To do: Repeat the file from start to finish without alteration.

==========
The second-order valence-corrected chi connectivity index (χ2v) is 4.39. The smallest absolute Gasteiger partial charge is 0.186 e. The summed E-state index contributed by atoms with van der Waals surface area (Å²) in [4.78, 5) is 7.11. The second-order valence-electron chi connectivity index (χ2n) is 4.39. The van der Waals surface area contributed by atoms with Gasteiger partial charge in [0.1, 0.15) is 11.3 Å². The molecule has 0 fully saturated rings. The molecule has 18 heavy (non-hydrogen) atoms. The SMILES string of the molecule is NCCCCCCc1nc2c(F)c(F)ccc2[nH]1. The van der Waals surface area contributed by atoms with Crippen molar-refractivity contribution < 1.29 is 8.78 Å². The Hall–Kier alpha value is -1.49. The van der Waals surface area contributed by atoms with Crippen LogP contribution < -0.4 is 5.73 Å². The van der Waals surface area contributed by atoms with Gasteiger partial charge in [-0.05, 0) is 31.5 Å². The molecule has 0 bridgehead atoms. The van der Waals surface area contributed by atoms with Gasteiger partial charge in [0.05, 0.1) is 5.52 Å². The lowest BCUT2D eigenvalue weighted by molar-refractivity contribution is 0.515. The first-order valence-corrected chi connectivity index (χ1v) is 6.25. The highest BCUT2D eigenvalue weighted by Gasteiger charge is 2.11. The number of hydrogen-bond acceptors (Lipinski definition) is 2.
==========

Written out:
The second-order valence-corrected chi connectivity index (χ2v) is 4.39. The smallest absolute Gasteiger partial charge is 0.186 e. The summed E-state index contributed by atoms with van der Waals surface area (Å²) in [4.78, 5) is 7.11. The second-order valence-electron chi connectivity index (χ2n) is 4.39. The van der Waals surface area contributed by atoms with Gasteiger partial charge in [0.1, 0.15) is 11.3 Å². The molecule has 0 fully saturated rings. The molecule has 18 heavy (non-hydrogen) atoms. The SMILES string of the molecule is NCCCCCCc1nc2c(F)c(F)ccc2[nH]1. The van der Waals surface area contributed by atoms with Crippen molar-refractivity contribution < 1.29 is 8.78 Å². The Hall–Kier alpha value is -1.49. The van der Waals surface area contributed by atoms with Crippen LogP contribution < -0.4 is 5.73 Å². The van der Waals surface area contributed by atoms with Gasteiger partial charge in [-0.05, 0) is 31.5 Å². The molecule has 0 bridgehead atoms. The van der Waals surface area contributed by atoms with Gasteiger partial charge in [0.05, 0.1) is 5.52 Å². The lowest BCUT2D eigenvalue weighted by molar-refractivity contribution is 0.515. The first-order valence-corrected chi connectivity index (χ1v) is 6.25. The highest BCUT2D eigenvalue weighted by Gasteiger charge is 2.11. The number of hydrogen-bond acceptors (Lipinski definition) is 2.